As there were no reservations available until after 9 PM, we decided to go sit at the bar. Unlike at Chez Henri (to be reviewed later), the "bar" at Oleana consists only of the stools surrounding the bar. (At Chez Henri the "bar" is a separate adjoining room that has a bar, but also includes several tables at which one can sit). Not knowing this, I sat down at a table in the room with the bar for several minutes before a waiter, upon finding out that I had no reservation, politely showed me the bar stools.

The food was, as always, absolutely excellent. Oleana's dinner menu is divided into several categories: Pret a Manger (small, snack-like appetizers, $4-$5), Appetizers ($10-$12), Grains or Greens ($8/$15), and Main Entrees ($23-$26). Additionally, they have a Vegetarian Tasting Menu, which consists of 5 mini-dishes and a dessert. They are famous for their Baked Alaska dessert.

Being one who loves variety, I decided to ordered the vegetarian tasting platter. The chef chooses the five vegetarian plates at her whim. These five items from the menu, and could be chosen from the pret a mangers, appetizers, or side dishes on the menu. Bryan ordered the special of the day, which was a parmesan encrusted pork loin with a fava and beet salad on the side. He also ordered an appetizer, the Walnut & Sesame Fatayer (a flat bread) with Homemade Mozzarella & Rhubarb Jam.

My 5 "mezzes" were absolutely excellent. I had two favorites. The first was the Asparagus, Green Almond Pesto, and Fava Puree appetizer. The asparagus was lightly grilled, and together with the pesto and the fava puree, created a perfect blend of flavors with each bite.

We also really liked my first course, which I think was the Whipped Feta with Sweet & Hot Peppers. This spread was creamy and spicy and utterly addictive. It came with crackers, and we could not stop eating it. Very tasty albeit a bit salty. I would definitely eat it with bread.

I also got the Warm Organic Kalamata Olives with Rigani & Sesame Seeds, which was good.

My other two courses, Spinach Falafel, Tahini, Yogurt with Beets & M√Ęche and a rice noodle dish were my least favorite. The falafel was fine, although I did not think it tasted any better than a falafel from a food truck. In fact, it was a bit mushy and cold, so arguably not as good.

The rice noodle dish was weird. It was a fusion of normal rice noodles, but with an interesting flavor that I actually can't remember. All I could remember thinking was - I miss the fried rice noodles from the Taiwanese restaurants.

Bryan's pork was very well made - the inside was juicy and tender and the parmesan crust was delicious. The fava and beet salad also tasted fresh, healthy, and flavorful.

Over all, this is an excellent restaurant and a good place to try some innovative Mediterranean food. This is probably my third time at the restaurant, but I would gladly go back again and I definitely recommend going.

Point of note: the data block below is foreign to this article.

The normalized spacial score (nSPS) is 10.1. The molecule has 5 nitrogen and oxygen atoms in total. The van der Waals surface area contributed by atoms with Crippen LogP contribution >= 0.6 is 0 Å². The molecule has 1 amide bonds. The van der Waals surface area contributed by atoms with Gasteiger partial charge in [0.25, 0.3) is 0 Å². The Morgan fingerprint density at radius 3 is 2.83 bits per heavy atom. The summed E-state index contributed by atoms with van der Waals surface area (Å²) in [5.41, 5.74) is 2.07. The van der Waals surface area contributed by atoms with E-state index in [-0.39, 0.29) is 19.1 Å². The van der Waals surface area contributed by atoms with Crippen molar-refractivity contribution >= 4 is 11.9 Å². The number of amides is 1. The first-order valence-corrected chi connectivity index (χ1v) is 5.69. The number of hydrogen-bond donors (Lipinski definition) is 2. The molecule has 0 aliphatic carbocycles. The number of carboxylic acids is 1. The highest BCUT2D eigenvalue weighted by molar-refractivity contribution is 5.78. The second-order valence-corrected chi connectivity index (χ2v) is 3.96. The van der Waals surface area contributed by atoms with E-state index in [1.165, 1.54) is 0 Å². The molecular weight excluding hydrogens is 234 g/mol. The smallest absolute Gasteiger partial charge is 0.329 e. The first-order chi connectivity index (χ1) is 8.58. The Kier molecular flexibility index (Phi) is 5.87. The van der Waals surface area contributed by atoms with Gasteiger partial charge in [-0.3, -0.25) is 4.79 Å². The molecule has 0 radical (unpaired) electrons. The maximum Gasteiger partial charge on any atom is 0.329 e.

Note - the Deviled Eggs with Tuna & Black Olives is one of their most famous "Prets" (Pret a Manger) and is surprisingly really good. If it's your first time, you should order that. Oh, and if you like spicy, you should get the Whipped Feta with Sweet & Hot Peppers! Make sure to finish with the baked Alaska!

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Il Panino Express

>>  Tuesday, May 01, 2007

Il Panino Express is a casual, Italian restaurant right across the street from our condo. The food is fast, consistently good, and cheap. If we're short on time, it's definitely our favorite place to eat. You order food at the counter and then they call your name when it's ready - which is usually within 5 minutes. There's usually plenty of seating available.

Their sandwiches are very good only cost $5.95. Their namesake sandwich, the Il Panino, contains proscuitto (imported from Italy), tomatoes, basil, and fresh homemade mozarella. It is probably the sandwich I order the most often. If you're vegetarian, you can opt for the Il Panino Lady, which omits the proscuitto. Their chicken parmesan sub is awesome - probably my favorite chicken parm sandwich in the city. The tomato sauce that accompanies the breaded chicken is fresh and not too acidic, adding balanced moisture to the sandwich. The chicken is piping hot and also tender and juicy. It's truly an amazing sandwich.

We always get the same salad when we go - the tomato basil and mozarella salad (Insalata Caprese at other restaurants). It's a simple salad - sliced tomatoes, fresh basil leaves, their own fresh homemade mozarella slices, and olive oil. I absolutely love their mozarella. Sometimes I wish the tomatoes were a bit more ripe - it feels like they use hard, refrigerated tomatoes. Besides that, however, the salad is quite enjoyable.

They also have excellent pizzas. We actually slightly prefer their pizzas to those at Basta Pasta, another restaurant that we love. Our favorite pizza is the artichoke, proscuitto, and mushroom pizza.

Pastas and Main Dishes
Of course, the hot dishes are excellent. Our favorite meat dish is the veal calabresello, which is breaded veal, spinach, and fontina cheese cooked with a fragrant marsala sauce over pasta. It's very flavorful. We also like the pesto gnocchi a lot. The texture of the gnocchi is nice and chewy and the pesto sauce has good flavor. They also offer a variety of seafood, such as clams, mussels, and shrimp. We've had the mussels with liguini, which was good.

Their lunch specials are usually a good value at $6.25. Bryan will often get those when he is working from home.

Over all, Il Panino is a great place to get good food at a great value. Although they don't have fresh pasta nor waitstaff, we still enjoy going there because the dishes are tasty, the food comes quickly, and the prices are very reasonable . . . oh, and it's a 3 minute walk from our house. :P